13 May

Closing the Post-Covid Gap with Creative Agility

As we start to see lockdowns ease globally and brands begin to reactivate or scale-up their marketing activity, agility will become an even more important strategic advantage for brands looking to stand out amongst the flurry of activity.

One of the best things about my role is the direct contact that I get to have with marketers from all sectors and all parts of the world, from UK charities through to US-based gaming companies or APAC Pharma.

All these organisations are vastly different, but what I have seen consistently is that those companies who use technology to help them automate and streamline processes, have been able to pivot the fastest – adjusting to the new landscape and filling the gap left by slower competitors.

I think we will see this even more over the next quarter. Brands that rely on traditional ways of executing marketing campaigns will struggle to get fresh creative out there, while more nimble competitors will have an opportunity to take advantage of this gap. We’ve already seen them take advantage of lower CPM’s on paid social channels to massively increase brand awareness while larger companies have halted or lowered spend.

During lockdowns, the typical high-value key asset and ATL productions that some brands usually rely on have not happened, and the issue here is that these typically provide the content to be used all the way down the funnel. As you will know, it will typically take at least 3 months to produce a campaign that will provide the level of scale some brands require to fully refresh all the creative their teams will need.

With no fresh creative at the top, paid media campaigns with objectives such as consideration and conversion are sure to suffer more from issues such as ad fatigue – which will drive up CPMs, reduce engagement and impact brand perception.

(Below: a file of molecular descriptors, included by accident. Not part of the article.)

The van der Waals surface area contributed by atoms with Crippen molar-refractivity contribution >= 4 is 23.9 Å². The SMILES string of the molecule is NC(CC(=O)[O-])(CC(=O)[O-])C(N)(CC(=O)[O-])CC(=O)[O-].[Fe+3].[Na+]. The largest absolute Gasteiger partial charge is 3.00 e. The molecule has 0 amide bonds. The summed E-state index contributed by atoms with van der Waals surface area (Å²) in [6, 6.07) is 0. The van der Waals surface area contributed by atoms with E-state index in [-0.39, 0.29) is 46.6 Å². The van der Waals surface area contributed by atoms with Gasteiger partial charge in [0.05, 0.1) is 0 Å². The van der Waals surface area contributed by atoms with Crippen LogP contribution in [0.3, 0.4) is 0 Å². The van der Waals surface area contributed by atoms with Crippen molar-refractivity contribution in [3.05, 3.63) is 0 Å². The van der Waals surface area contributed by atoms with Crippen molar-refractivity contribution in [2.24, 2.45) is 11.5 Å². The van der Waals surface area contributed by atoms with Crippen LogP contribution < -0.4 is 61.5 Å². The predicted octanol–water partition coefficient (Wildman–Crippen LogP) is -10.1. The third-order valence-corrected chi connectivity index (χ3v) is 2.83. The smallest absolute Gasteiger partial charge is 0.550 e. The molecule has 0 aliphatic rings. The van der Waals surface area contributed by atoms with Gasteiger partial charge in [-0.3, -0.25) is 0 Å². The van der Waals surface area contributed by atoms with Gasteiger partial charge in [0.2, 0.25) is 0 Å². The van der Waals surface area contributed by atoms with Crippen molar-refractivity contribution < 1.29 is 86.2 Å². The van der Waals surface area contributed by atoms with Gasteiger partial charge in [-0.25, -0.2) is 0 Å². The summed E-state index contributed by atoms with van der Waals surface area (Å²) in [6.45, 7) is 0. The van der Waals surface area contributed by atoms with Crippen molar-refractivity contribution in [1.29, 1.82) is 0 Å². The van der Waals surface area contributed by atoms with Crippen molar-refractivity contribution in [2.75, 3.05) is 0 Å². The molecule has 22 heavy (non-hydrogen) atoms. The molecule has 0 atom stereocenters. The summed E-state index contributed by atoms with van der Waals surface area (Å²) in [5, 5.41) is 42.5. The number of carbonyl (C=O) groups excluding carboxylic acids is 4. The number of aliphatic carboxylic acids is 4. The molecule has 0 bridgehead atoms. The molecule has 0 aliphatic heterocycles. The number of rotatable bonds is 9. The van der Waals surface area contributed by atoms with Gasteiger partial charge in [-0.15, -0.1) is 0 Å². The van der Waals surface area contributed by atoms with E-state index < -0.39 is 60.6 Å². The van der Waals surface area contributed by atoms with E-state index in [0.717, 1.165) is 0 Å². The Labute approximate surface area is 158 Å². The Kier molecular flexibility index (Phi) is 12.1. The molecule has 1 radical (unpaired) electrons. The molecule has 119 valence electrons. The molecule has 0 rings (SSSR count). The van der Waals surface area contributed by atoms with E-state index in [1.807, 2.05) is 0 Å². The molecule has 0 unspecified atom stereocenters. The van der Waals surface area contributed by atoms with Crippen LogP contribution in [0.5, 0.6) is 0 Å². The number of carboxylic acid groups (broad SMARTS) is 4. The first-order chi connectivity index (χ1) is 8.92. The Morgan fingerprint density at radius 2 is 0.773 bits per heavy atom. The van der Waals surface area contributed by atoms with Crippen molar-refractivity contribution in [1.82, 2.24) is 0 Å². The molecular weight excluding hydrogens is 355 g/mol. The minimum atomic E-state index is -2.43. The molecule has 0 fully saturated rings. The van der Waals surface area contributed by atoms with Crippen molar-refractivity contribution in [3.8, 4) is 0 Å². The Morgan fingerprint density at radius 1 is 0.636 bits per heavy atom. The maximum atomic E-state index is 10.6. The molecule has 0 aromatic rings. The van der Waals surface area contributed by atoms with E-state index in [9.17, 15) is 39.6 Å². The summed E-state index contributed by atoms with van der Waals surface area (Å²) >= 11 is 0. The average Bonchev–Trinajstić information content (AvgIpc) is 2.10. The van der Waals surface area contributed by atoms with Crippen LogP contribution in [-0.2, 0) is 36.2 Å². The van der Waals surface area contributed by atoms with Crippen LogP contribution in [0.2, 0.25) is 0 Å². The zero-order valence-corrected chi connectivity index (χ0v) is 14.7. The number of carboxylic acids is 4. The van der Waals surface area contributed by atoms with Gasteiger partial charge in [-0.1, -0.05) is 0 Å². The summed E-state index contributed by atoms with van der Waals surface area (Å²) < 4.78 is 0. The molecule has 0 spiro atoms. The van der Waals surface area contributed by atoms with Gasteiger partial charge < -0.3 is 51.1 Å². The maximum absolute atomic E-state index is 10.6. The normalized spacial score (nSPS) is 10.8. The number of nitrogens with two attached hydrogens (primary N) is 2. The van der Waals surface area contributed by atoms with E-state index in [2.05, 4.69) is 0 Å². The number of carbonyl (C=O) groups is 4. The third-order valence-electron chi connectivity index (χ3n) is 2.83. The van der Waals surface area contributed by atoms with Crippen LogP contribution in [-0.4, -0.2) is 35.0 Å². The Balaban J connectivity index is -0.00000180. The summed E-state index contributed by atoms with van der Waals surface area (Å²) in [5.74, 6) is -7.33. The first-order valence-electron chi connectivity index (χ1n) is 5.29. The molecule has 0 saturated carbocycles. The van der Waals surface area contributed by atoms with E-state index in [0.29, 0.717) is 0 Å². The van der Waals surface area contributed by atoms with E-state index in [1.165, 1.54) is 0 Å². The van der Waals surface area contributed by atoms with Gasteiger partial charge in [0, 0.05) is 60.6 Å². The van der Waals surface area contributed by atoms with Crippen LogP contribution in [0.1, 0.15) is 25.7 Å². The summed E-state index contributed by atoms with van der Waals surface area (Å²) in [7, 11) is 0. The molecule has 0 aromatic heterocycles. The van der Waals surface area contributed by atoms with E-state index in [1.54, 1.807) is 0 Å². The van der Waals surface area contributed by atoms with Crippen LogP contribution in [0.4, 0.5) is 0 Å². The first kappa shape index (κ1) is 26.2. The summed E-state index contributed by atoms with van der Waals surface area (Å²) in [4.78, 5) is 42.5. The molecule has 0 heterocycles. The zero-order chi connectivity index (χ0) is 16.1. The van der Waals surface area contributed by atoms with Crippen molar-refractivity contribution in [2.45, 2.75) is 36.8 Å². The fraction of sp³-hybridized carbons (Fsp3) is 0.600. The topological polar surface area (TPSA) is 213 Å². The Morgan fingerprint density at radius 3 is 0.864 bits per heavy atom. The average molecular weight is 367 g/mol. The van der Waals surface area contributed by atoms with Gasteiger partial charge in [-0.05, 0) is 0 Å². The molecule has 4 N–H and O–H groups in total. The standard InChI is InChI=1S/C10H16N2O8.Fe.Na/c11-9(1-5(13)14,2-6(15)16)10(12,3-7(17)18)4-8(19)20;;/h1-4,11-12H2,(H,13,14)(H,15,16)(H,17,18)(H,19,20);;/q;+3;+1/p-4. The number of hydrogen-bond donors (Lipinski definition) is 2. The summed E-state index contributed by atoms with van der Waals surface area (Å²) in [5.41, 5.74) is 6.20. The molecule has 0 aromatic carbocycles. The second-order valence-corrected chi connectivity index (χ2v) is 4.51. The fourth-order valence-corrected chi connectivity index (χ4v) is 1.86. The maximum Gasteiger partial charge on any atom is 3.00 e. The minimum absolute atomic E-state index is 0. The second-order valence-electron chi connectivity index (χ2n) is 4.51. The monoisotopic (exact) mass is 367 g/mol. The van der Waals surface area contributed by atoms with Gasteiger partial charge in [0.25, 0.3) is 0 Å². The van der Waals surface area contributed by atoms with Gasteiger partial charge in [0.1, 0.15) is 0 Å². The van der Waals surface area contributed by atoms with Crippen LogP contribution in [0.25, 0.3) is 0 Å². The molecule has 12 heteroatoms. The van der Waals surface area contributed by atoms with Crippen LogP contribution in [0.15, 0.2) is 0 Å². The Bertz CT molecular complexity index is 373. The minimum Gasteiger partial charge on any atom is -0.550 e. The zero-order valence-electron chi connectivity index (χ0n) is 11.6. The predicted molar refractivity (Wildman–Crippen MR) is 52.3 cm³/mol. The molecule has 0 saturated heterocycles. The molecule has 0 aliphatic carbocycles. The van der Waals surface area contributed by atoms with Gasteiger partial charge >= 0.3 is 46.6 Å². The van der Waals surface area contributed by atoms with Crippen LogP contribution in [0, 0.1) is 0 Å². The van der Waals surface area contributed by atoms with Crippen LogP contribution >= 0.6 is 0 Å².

So, how can marketers combat these issues and go to market quicker with fresh-looking creative that continues to perform well?

  1. Lean on specialists in dynamic creative that have expertise in leveraging existing assets. You may have an agency or in-house team that specialises in areas such as DCO, there may even be a team you don’t know about – the Big 6 groups all have agencies that can help with this but they often don’t get much exposure to brand teams.
  2. Look at unorthodox production methods. We’ve seen some great ads using home-recorded and stock footage, and there are some great outfits like The Source who leverage a global network of contributors to provide creative in a very cost-effective and efficient way.
  3. Invest in a dynamic creative platform. We’ve seen clients use our platform to repurpose assets and give them a new “lease of life” by leveraging live data or updating and evolving messaging to combat ad fatigue. A great example of this is the Philips case study that used a cut-down of their TVC, combined it with some stock imagery, location and live pollen data and saw a 38% uplift in performance.

On a final note, I think that what we are seeing is not a temporary change in how marketers need to operate. Over the last decade we’ve seen our industry transform to adapt from the open web to walled gardens, from Flash to HTML to video, from a data “free-for-all”, to GDPR. The current situation seems to be accelerating changes that were already afoot, so keep in mind that any short-term adaptations towards the current reality are likely to turn into long-term norms, so it’s a good time to forge partnerships with specialists who can help navigate you through this period of rapid change.